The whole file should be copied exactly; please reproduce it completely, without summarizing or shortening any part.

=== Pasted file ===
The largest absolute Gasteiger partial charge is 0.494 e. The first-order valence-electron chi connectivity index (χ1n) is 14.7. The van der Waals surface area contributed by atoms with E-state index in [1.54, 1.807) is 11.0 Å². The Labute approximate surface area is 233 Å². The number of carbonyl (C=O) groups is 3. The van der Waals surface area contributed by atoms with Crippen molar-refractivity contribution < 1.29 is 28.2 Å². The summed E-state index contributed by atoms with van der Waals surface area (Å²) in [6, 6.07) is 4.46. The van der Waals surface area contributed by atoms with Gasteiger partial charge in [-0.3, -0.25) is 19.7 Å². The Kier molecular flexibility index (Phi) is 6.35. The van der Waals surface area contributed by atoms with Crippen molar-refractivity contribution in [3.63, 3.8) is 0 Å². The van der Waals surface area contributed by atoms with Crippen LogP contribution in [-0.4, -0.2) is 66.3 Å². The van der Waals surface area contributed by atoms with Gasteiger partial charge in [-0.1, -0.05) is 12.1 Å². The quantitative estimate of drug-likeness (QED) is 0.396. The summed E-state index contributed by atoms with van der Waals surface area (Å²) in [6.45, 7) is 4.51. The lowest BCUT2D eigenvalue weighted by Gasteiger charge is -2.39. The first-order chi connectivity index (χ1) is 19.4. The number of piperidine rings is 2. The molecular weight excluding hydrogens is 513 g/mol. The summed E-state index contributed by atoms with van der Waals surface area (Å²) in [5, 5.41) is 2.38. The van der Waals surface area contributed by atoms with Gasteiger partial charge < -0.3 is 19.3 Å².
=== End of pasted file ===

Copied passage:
The largest absolute Gasteiger partial charge is 0.494 e. The first-order valence-electron chi connectivity index (χ1n) is 14.7. The van der Waals surface area contributed by atoms with E-state index in [1.54, 1.807) is 11.0 Å². The Labute approximate surface area is 233 Å². The number of carbonyl (C=O) groups is 3. The van der Waals surface area contributed by atoms with Crippen molar-refractivity contribution < 1.29 is 28.2 Å². The summed E-state index contributed by atoms with van der Waals surface area (Å²) in [6, 6.07) is 4.46. The van der Waals surface area contributed by atoms with Gasteiger partial charge in [-0.3, -0.25) is 19.7 Å². The Kier molecular flexibility index (Phi) is 6.35. The van der Waals surface area contributed by atoms with Crippen molar-refractivity contribution in [3.63, 3.8) is 0 Å². The van der Waals surface area contributed by atoms with Crippen LogP contribution in [-0.4, -0.2) is 66.3 Å². The van der Waals surface area contributed by atoms with Gasteiger partial charge in [-0.1, -0.05) is 12.1 Å². The quantitative estimate of drug-likeness (QED) is 0.396. The summed E-state index contributed by atoms with van der Waals surface area (Å²) in [6.45, 7) is 4.51. The lowest BCUT2D eigenvalue weighted by Gasteiger charge is -2.39. The first-order chi connectivity index (χ1) is 19.4. The number of piperidine rings is 2. The molecular weight excluding hydrogens is 513 g/mol. The summed E-state index contributed by atoms with van der Waals surface area (Å²) in [5, 5.41) is 2.38. The van der Waals surface area contributed by atoms with Gasteiger partial charge < -0.3 is 19.3 Å².